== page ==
Orange, Walnut and Fennel Salad Recipe

The orchard at our farm is laden with citrus at this time of year, so whipping up a tasty salad is easier than ever.  This salad is perfect with crusty bread, and can be a vegetarian meal on its own (vegan if we omit the feta) or a perfect side for a barbeque or roast. It goes beautifully with grilled fish or chicken.

Ingredients to serve four generously:

4 cups of salad leaves (using rocket, mustard greens, radish tops or other leaves with a little bite to them contrasts well with the oranges), a fennel bulb or two, a bunch of fresh chard if available (or add in two cups of baby spinach), one small red onion, two large oranges cut into segments (if you’re mad on oranges feel free to add another one!), a generous handful of walnuts, 1/2 a cup of olives, optional – 1 cup of feta cheese chunks.

Method:

Clean and wash your salad greens, and tear leaves into smaller pieces if desired. Finely chop the fennel. Slice your onion into thin rings or pieces and arrange in the serving bowl.

Arrange the leaves, fennel and onion in your serving bowl

Now chop your chard, cutting the stalks into small pieces and roughly shredding the leaves.  Add these in and toss well with your hands to combine the ingredients.

Isn’t this chard the most heavenly colour!

Segment your oranges over a bowl, keeping back the excess juice to use in the dressing.  If you don’t know how to segment oranges, watch this video:

Arrange your orange segments, walnuts and olives on the top of the salad.  If you’re using feta cheese, chuck that on too. Just before serving, pour on the dressing.

I find it important for the chef to taste some of the orange segments and olives to make sure it’s all up to standard…

Dressing:

1/4 cup orange juice, 2 tablespoons balsamic vinegar, 1 tablespoon Dijon-style prepared mustard, 1 to 2 teaspoons honey, a grind or two of cracked pepper and a pinch of salt.  Put all the ingredients in a small jar, add lid and shake vigorously to combine.  This is an oil-free dressing that is light and flavorsome.

Salad Variations:

Add cooked, sliced chicken breast for a complete meal.

Sliced cooked lamb fillet is wonderful for a warm salad.

Substitute cherry tomatoes for feta, and add fresh peeled prawns (shrimp) – this is one of my favourite salads!

Enjoy! ♥ xx

Self Nurture in a Bowl – Easy Miso Soup

When I’m tired, or busy writing and don’t want to take too long away from the flow of words, I turn to miso soup. I can eat this stuff breakfast, lunch, dinner and all meals in between!

My soup is never a hard and fast recipe – rather it’s a technique that lets you add whatever you fancy to a simple base, and…  voila! You can whip up a tasty, easy meal in mere minutes.

This is also a recipe that adapts well to vegan, vegetarian and gluten free.

The picture above contains prawns, mushrooms and bok choi, because that’s what I had to hand. I’ll list my staples below and then give you the recipe for the soup in the picture.

Basic Ingredients: Rice, udon or other fresh or dried noodles.  (I like rice noodles for the gluten-freeness of them all!), water, miso paste – there are many types of miso, white is good if you are a miso novice, but choose the one you like the most, fresh ginger – finely chopped or grated, soy sauce or Bragg Liquid Aminos, kombu or other dried seaweed (optional).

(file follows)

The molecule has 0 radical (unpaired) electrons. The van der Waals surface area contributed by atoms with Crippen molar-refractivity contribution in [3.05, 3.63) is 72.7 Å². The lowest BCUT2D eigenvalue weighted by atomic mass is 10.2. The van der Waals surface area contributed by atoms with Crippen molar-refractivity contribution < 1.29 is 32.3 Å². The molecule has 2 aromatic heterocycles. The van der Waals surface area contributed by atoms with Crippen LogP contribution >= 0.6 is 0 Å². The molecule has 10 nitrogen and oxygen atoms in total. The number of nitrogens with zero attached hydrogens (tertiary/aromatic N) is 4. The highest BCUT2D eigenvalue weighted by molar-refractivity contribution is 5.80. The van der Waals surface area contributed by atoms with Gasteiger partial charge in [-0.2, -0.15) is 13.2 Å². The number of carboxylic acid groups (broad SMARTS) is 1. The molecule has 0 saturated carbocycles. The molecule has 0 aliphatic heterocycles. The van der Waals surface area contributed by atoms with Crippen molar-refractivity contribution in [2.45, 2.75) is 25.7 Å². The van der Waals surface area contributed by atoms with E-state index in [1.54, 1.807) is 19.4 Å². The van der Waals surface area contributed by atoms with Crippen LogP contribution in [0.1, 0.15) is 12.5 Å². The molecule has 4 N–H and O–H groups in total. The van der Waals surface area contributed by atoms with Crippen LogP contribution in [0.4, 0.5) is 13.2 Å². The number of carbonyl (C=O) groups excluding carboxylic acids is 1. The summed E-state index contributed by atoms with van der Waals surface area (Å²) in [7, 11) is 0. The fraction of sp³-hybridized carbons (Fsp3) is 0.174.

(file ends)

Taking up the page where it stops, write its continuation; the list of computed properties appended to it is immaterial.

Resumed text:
To fancy it up use any of the following: chilli flakes, dashi or bonito flakes, sesame oil, fresh herbs such as chives, shallots (green onions) coriander, fried shallot, Japanese rice seasoning, toasted sesame seeds

Protein Ideas: tofu; green prawns (shrimp!); raw scallops; chunks of fresh raw salmon, tuna or white fish; raw oysters; steamed chicken (or you can poach it in the soup mixture)

Vegetable Suggestions: finely cut carrot battons or slices, asparagus, snow peas, bean sprouts, bok choi, pak choi, broccoli, spinach, mushrooms, firm lettuce like iceberg or cos,  or whatever is in the fridge or garden, cut finely so it will cook quickly

To make your soup, follow the directions below, no matter what your choice of ingredients.

This one (below) has noodles, mushrooms, broad beans and left-over drunken chicken at the base (under all the noodles!). I also made a vegan one that night, replacing the chicken with baked pumpkin pieces.

Easy Prawn Noodle Miso Soup: (this serves four people as a starter or two hungry people as a main) Get your ingredients ready.  Clean and de-vein your prawns. Have enough for about 1/2 a cup per person as a starter or 3/4 to one cup as a main. With big prawns this may be just two or three for a starter. Finely grate about a tablespoon of raw ginger. Allow about a cup of vegetables and enough noodles for half a serving bowl per person. I used swiss brown mushrooms and bok choi, sliced, and also a few shallots (green onions) from my garden.  Keep your vegetables in little seperate piles if the cooking time will vary.

If you are using another protein source have it chopped into small cubes or chunks. Keep all raw animal based-ingredients on their own chopping board, and wash knife and board well before cutting vegetables or tofu.

Cut all vegetables into small pieces, and finely chop any herbs you are going to add.

Prepare your noodles.  If they are dried cook in boiling water until done, drain well and add to serving bowls.  If they are fresh you can heat them in the miso broth.